3. Using companion animal malignancies as a comparative model for human disease, the National Cancer Institute Center for Cancer Research has recently launched the Center for Cancer Research - Comparative Oncology Program (CCR-COP). The goal of this program is to include naturally occurring cancers seen in pet animals into studies of cancer biology and therapy. [For more detailed information about CCR-COP please visit: http://cancer.landofpuregold.com/the-pdfs/comparative-oncology-program.pdf]
4. Cancer treatments span the species and doctors and veterinarians are now collaborating together in the field of Comparative Oncology, a field of research in which these investigators compare naturally occurring cancers in animals and people – exploring their striking resemblances as well as their notable differences. Spontaneous cancers in dogs are an underused group of naturally occurring malignancies that share many features with human cancers such as osteosarcoma, prostate and breast cancers, non-Hodgkin's lymphoma, melanoma, soft tissue sarcoma, head and neck carcinoma, and virally induced lymphoma. Some more specific cancer features shared between dogs and people include breast cancer: the type that affects pet dogs spreads preferentially to bones, just as it does in women; and the most frequent bone cancer of pet dogs, osteosarcoma, is the same cancer that strikes teenagers. When experimental drugs prove helpful in pets, researchers gain a leg up on knowing which therapies are most likely to aid human patients. Some of the earliest work focused on saving the limbs of teenagers with bone cancer. [For more information please visit: http://cancer.landofpuregold.com/cop.htm]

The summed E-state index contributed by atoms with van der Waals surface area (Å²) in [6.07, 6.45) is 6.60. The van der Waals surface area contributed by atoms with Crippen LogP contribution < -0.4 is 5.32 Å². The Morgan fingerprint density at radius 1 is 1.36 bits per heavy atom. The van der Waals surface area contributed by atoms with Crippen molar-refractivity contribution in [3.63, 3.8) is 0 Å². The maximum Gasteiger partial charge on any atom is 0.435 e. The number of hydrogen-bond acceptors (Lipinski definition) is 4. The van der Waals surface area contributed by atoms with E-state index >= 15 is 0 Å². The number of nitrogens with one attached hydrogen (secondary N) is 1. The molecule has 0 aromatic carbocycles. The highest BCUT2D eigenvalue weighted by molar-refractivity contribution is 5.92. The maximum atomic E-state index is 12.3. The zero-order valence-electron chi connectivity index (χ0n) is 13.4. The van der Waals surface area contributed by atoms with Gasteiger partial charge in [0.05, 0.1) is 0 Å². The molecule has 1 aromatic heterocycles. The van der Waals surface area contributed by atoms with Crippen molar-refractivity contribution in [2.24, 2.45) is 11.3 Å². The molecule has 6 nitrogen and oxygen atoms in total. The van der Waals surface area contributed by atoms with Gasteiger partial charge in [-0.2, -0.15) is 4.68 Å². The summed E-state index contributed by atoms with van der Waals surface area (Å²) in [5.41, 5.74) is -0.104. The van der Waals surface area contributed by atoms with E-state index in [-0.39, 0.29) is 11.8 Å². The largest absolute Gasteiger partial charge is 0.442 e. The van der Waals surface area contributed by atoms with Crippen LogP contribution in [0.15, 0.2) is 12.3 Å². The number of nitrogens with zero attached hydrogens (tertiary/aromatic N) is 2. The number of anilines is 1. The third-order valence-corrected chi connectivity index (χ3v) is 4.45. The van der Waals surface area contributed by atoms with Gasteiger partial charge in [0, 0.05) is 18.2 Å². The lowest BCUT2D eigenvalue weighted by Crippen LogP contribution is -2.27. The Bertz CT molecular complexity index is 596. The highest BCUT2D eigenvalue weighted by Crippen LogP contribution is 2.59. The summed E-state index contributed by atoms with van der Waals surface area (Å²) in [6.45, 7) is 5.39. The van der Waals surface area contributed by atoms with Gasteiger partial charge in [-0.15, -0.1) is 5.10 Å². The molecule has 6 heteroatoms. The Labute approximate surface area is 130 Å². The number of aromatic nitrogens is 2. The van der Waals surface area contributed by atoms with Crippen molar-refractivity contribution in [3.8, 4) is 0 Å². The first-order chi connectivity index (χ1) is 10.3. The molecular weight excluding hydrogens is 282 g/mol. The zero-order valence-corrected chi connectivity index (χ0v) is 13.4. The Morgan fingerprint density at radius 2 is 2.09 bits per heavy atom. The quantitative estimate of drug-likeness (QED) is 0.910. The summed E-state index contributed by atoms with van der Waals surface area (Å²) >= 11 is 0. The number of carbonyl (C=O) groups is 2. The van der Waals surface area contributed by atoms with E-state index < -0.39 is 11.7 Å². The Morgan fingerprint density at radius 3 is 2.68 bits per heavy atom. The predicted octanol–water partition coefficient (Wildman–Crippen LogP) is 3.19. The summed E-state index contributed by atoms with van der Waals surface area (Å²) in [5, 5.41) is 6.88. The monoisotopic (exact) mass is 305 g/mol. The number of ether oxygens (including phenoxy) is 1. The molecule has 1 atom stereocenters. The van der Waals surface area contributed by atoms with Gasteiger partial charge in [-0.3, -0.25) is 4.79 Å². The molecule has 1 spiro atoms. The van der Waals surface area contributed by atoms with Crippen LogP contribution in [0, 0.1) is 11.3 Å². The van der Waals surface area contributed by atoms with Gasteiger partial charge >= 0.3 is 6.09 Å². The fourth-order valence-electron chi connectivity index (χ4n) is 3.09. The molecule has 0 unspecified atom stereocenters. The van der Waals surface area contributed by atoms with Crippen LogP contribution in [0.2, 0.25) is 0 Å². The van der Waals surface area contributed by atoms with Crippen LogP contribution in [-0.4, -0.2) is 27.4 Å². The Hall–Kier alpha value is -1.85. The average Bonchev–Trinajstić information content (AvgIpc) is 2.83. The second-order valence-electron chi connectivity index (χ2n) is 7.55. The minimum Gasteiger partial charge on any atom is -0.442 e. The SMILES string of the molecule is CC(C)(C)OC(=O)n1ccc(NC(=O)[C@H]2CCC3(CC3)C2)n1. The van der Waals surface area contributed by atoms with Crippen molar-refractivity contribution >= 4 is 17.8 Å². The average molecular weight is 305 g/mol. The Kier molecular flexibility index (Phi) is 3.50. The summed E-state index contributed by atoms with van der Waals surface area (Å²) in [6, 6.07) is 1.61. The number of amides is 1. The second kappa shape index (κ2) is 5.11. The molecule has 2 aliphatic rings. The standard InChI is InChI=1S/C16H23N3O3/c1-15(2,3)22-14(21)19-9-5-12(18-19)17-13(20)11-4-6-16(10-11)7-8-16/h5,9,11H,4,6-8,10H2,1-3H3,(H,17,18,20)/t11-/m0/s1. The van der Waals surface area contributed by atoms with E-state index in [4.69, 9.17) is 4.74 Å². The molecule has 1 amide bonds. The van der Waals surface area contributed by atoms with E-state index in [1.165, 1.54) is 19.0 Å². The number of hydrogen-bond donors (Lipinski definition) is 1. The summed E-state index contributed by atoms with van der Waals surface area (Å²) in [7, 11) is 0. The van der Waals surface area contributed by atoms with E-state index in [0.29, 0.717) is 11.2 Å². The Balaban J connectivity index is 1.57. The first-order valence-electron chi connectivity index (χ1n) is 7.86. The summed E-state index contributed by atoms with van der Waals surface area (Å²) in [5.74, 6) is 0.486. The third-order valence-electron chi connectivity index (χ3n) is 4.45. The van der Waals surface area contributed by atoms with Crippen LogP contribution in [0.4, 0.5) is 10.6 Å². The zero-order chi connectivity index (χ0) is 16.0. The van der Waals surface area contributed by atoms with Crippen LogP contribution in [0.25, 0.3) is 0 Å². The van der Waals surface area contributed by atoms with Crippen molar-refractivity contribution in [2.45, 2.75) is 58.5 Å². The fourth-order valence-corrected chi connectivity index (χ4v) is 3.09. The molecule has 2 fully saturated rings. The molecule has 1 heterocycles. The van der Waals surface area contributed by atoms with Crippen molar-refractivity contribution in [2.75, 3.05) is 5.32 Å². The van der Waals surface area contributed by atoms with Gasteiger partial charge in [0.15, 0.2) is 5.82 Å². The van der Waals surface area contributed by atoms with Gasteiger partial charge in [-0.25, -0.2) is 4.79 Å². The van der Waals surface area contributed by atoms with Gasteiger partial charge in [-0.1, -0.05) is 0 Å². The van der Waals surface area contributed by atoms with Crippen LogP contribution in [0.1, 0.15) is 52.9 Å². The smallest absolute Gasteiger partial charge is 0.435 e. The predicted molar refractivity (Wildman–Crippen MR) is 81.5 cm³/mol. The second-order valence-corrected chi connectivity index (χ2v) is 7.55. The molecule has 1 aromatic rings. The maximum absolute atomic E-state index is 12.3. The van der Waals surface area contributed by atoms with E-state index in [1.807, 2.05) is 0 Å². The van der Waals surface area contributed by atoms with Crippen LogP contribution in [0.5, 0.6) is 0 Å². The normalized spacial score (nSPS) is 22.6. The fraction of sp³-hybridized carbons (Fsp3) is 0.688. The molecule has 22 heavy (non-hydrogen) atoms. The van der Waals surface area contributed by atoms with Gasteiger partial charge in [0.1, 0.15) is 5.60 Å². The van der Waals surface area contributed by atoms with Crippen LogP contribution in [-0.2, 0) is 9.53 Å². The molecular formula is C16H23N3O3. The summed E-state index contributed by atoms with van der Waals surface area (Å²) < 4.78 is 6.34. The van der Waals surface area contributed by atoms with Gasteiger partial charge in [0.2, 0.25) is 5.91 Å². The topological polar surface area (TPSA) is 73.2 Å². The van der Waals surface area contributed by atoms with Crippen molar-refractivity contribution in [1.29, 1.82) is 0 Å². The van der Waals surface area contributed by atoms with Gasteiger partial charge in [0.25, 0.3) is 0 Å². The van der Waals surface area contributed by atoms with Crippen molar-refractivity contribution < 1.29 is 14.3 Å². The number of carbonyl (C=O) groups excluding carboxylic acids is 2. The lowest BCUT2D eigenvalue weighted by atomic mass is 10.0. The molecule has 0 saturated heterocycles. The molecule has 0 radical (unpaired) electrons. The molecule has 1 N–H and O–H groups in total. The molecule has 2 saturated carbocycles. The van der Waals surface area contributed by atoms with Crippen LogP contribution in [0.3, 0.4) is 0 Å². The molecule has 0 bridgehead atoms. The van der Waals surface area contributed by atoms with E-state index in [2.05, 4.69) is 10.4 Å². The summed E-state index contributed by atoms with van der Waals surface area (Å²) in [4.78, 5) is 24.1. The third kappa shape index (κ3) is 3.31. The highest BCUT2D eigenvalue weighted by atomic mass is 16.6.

5. There are currently numerous clinical trials for cancer in pets being conducted across the U.S. in both University (academic) and private (such as hospital) settings. To help navigate through this booming field of research the Veterinary Cancer Society has created a searchable clinical trial database (see link: http://www.vetcancertrials.org/). This site was designed for use by everyone who participates in the treatment of pet animals with cancer, including pet owners, general practice veterinarians, and oncologists and other specialty veterinarians. The information provided on their site is two-fold: to inform both private practice and academic veterinarians, and to promote accrual for the timely completion of clinical trials while providing state-of-the-art treatment options for pets with cancer. [For more detailed information on some current clinical trials, studies, and grants please visit http://cancer.landofpuregold.com/trials.htm]